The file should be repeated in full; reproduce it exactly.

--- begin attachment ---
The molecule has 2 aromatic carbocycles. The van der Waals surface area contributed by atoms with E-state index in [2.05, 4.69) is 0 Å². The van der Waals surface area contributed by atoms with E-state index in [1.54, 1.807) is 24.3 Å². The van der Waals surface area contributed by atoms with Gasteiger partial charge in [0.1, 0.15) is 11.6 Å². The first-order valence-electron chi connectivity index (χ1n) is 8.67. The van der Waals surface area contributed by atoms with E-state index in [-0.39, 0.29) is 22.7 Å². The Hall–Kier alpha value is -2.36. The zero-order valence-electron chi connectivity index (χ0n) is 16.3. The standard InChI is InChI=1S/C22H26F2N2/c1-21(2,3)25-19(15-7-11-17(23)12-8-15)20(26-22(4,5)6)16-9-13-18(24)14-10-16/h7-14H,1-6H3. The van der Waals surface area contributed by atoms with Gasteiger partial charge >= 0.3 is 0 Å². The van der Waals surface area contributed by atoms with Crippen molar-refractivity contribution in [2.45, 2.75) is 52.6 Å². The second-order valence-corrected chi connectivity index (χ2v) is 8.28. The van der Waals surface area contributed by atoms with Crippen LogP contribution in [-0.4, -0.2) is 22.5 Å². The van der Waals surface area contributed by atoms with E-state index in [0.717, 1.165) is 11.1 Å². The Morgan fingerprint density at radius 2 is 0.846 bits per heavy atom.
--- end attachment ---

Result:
The molecule has 2 aromatic carbocycles. The van der Waals surface area contributed by atoms with E-state index in [2.05, 4.69) is 0 Å². The van der Waals surface area contributed by atoms with E-state index in [1.54, 1.807) is 24.3 Å². The van der Waals surface area contributed by atoms with Gasteiger partial charge in [0.1, 0.15) is 11.6 Å². The first-order valence-electron chi connectivity index (χ1n) is 8.67. The van der Waals surface area contributed by atoms with E-state index in [-0.39, 0.29) is 22.7 Å². The Hall–Kier alpha value is -2.36. The zero-order valence-electron chi connectivity index (χ0n) is 16.3. The standard InChI is InChI=1S/C22H26F2N2/c1-21(2,3)25-19(15-7-11-17(23)12-8-15)20(26-22(4,5)6)16-9-13-18(24)14-10-16/h7-14H,1-6H3. The van der Waals surface area contributed by atoms with Gasteiger partial charge >= 0.3 is 0 Å². The van der Waals surface area contributed by atoms with Crippen molar-refractivity contribution in [2.45, 2.75) is 52.6 Å². The second-order valence-corrected chi connectivity index (χ2v) is 8.28. The van der Waals surface area contributed by atoms with Crippen LogP contribution in [-0.4, -0.2) is 22.5 Å². The van der Waals surface area contributed by atoms with E-state index in [0.717, 1.165) is 11.1 Å². The Morgan fingerprint density at radius 2 is 0.846 bits per heavy atom.